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A Call to the Sea: Captain Charles Stewart of the USS Constitution

Overview

Charles Stewart’s life of sailing and combat on the high seas rivals that of Patrick O’Brien’s fictional hero, Jack Aubrey. Stewart held more sea commands (11) than any other U.S. Navy captain and served longer (63 years) than any officer in American naval history. He commanded every type of warship, from sloop to ship-of-the-line, and served every president from John Adams to Abraham Lincoln.

Born in Philadelphia during the American Revolution, Stewart met President Washington ...

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Overview

Charles Stewart’s life of sailing and combat on the high seas rivals that of Patrick O’Brien’s fictional hero, Jack Aubrey. Stewart held more sea commands (11) than any other U.S. Navy captain and served longer (63 years) than any officer in American naval history. He commanded every type of warship, from sloop to ship-of-the-line, and served every president from John Adams to Abraham Lincoln.

Born in Philadelphia during the American Revolution, Stewart met President Washington and went to sea as a cabin boy on a merchantman before age thirteen. In March 1798, at age nineteen, he received a naval commission one month before the Department of the Navy was established. Stewart went on to an illustrious naval career: Thomas Jefferson recognized his Mediterranean exploits during the Barbary Wars, Stewart advised James Madison at the outset of the War of 1812, and Stewart trained many future senior naval officers—including David Porter, David Dixon Porter, and David G. Farragut—in three wars. He served as a pallbearer at President Lincoln’s funeral.

Stewart cemented his reputation as commander of the Navy’s most powerful frigate, the USS Constitution. No other captain commanded this ship for a longer wartime period or through more naval engagements. Undefeated in battle, including defeating the British warships Cyane and Levant simultaneously, both ship and captain came to be known as “Old Ironsides.”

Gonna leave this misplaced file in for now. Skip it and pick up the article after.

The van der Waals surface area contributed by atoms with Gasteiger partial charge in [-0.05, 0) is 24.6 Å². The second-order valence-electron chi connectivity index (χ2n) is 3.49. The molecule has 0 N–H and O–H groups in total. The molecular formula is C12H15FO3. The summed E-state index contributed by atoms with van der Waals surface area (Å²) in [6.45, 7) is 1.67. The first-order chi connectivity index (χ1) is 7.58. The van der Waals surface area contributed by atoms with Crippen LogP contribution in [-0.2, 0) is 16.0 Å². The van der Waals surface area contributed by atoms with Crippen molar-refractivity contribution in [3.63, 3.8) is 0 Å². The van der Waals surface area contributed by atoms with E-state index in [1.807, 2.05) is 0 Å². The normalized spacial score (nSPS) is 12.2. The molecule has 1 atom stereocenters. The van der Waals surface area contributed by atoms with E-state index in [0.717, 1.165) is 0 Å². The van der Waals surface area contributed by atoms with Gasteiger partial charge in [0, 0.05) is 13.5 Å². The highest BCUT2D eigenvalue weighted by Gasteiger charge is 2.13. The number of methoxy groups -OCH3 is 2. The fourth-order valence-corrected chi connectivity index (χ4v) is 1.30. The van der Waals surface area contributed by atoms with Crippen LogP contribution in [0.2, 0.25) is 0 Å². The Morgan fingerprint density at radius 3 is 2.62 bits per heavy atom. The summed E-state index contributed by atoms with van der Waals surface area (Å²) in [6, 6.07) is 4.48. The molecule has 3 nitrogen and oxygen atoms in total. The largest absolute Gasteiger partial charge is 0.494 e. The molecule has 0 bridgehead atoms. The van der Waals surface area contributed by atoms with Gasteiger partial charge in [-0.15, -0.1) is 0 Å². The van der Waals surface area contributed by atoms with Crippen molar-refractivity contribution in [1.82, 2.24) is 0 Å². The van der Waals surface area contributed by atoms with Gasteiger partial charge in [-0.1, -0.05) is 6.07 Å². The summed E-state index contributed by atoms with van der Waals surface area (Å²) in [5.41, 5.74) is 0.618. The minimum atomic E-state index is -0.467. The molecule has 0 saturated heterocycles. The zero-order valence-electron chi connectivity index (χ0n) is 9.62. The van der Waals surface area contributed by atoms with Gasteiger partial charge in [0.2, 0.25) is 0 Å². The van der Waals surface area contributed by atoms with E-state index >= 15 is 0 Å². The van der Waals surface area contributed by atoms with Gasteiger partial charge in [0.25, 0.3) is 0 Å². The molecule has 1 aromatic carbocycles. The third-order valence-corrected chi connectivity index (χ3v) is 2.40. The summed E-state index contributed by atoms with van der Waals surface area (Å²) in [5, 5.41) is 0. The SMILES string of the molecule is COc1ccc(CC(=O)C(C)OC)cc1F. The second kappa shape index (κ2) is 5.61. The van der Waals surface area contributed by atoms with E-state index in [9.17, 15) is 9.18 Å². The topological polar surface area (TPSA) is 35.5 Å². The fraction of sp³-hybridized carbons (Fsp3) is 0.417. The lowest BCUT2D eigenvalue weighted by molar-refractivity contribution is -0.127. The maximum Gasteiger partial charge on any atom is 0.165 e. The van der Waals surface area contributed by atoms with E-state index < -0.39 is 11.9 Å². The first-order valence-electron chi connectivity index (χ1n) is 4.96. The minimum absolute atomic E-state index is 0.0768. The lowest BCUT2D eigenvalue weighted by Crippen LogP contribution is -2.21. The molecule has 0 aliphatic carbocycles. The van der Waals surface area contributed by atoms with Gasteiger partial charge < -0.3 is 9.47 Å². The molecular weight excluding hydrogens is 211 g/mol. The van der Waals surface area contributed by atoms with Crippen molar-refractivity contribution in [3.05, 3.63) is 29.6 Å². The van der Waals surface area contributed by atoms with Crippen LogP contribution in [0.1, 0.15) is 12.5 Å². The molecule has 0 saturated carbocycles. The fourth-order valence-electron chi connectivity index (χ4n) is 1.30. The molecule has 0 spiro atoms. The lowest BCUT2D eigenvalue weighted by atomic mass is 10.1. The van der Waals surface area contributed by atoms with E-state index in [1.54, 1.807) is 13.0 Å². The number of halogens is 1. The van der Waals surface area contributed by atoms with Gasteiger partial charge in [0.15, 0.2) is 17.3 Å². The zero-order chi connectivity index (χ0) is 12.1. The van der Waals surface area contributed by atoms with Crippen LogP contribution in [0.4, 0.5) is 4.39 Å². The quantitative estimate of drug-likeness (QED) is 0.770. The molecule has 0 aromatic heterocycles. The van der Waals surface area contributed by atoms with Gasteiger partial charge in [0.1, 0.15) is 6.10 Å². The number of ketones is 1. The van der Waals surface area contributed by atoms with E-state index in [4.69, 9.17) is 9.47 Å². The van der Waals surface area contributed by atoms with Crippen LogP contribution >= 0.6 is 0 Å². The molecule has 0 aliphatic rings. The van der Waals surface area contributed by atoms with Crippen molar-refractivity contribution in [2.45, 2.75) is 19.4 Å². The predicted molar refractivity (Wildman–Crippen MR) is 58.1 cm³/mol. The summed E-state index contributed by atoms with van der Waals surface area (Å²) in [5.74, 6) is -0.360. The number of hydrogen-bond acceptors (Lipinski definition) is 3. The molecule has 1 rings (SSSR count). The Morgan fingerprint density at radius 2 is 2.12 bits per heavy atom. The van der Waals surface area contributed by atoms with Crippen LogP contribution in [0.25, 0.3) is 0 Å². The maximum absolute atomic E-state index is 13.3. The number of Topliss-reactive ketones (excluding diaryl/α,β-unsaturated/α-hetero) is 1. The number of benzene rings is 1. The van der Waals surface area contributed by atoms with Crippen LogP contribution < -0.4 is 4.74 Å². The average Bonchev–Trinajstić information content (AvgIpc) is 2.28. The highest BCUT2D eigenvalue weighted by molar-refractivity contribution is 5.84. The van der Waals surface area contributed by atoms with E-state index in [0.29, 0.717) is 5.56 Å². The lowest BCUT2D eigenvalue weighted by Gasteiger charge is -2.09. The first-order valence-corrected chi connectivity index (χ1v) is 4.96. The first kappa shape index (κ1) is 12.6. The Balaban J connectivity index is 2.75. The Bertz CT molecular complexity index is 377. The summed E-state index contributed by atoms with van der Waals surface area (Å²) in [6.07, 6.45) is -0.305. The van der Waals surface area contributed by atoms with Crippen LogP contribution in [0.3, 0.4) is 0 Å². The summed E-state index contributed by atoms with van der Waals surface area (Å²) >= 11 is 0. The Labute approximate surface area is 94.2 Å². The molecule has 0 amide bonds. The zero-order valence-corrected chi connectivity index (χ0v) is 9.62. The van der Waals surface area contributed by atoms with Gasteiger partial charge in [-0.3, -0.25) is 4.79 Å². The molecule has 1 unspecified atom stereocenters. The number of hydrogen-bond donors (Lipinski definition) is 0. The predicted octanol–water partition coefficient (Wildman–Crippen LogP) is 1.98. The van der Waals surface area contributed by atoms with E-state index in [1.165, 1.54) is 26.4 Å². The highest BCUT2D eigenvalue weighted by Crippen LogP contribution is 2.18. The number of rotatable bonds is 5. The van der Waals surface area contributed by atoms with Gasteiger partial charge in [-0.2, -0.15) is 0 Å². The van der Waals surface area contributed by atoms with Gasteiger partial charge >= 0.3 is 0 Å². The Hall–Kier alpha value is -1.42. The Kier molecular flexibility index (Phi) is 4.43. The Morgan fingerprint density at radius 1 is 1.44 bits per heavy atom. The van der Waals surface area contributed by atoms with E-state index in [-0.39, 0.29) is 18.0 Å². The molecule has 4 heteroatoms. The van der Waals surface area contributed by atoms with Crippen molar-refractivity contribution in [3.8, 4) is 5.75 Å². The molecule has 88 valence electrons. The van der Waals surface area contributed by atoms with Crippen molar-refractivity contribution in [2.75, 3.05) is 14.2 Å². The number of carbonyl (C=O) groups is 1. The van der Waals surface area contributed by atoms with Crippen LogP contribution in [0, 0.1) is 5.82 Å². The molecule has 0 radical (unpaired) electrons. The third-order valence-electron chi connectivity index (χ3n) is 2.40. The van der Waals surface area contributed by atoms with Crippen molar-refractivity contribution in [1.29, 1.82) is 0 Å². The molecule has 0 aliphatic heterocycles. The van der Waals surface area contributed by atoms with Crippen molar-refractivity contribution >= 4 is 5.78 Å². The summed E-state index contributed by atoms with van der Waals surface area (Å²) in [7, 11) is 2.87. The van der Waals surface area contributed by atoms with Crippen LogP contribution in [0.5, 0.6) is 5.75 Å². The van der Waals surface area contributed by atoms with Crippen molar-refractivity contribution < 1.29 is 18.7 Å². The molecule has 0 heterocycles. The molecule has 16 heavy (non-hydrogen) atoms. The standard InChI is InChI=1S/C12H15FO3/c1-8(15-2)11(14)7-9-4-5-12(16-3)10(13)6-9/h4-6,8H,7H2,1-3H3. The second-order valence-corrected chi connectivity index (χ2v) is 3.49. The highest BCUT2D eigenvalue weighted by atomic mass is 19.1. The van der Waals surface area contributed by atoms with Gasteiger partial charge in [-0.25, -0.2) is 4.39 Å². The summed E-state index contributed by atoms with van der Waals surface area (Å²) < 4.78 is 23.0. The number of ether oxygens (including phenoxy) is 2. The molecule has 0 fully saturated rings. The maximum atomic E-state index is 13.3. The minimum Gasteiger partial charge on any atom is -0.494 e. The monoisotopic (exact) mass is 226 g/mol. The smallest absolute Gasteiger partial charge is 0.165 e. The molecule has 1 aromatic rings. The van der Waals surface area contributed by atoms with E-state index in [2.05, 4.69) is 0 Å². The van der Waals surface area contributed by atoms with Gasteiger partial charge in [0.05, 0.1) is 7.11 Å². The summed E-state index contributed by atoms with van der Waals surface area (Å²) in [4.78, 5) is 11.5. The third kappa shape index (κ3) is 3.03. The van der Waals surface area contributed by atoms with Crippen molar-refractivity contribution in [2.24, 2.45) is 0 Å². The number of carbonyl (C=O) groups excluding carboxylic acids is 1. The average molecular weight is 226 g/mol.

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Editorial Reviews

From the Publisher
“The strength of A CALL TO THE SEA, the first and long-overdue full-scale biography of Charles Stewart, is the balanced treatment it gives to every period of this influential naval officer’s distinguished career, from his commissioning as lieutenant during the presidency of John Adams to his death as rear admiral during that of Ulysses S. Grant—while giving due attention to his command of USS Constitution during one of her famous victories in the War of 1812, for which he is best known. Berube and Rodgaard have limned a revealing portrait of a fascinating man in his private as well as public life.”

“No naval officer has served the nation longer or more faithfully than Charles Stewart. His biography is a virtual history of the Navy, from its founding in the Age of Sail to steam power in the Civil War. For more than six decades this extraordinary officer served his nation, living in the lee of his more famous contemporaries. Finally, Claude Berube and John Rodgaard have given this hero his due. His epic battle against Cyane and Levant, during which he skillfully maneuvered Constitution as if the great frigate was a sailboat on a pond, is a classic in naval history.”

“Readers of O'Brien, Forester, and Pope who are unfamiliar with the lives of the great sailors whose lives inspired those novels, have much to look forward to. They could well start with Berube and Rodgaard's life of Charles Stewart, an American naval hero whose battles and political dramas spanned the French, Barbary, 1812, and Civil wars. The authors have done the research yet not lost the spirit of a great tale of adventure.”

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Product Details

  • ISBN-13: 9781574885187
  • Publisher: Potomac Books Inc.
  • Publication date: 7/31/2005
  • Pages: 320
  • Sales rank: 1,120,898
  • Product dimensions: 6.00 (w) x 9.10 (h) x 1.30 (d)

Meet the Author

Claude Berube is a Brookings Institution LEGIS Fellow and a reserve officer in the U.S. Navy. His articles have appeared in Maine History, Naval History, and the U.S. Naval Institute Proceedings. He has worked in the U.S. Senate and for the Department of the Navy. He is currently an instructor in the Political Science Department at the U.S. Naval Academy. He lives in Annapolis, MD.

John Rodgaard has twenty years' experience as an intelligence analyst and is a captain and reserve intelligence officer in the U.S. Navy. A contributor to Proceedings and Naval History magazine, he also lives in the Washington D.C., area.

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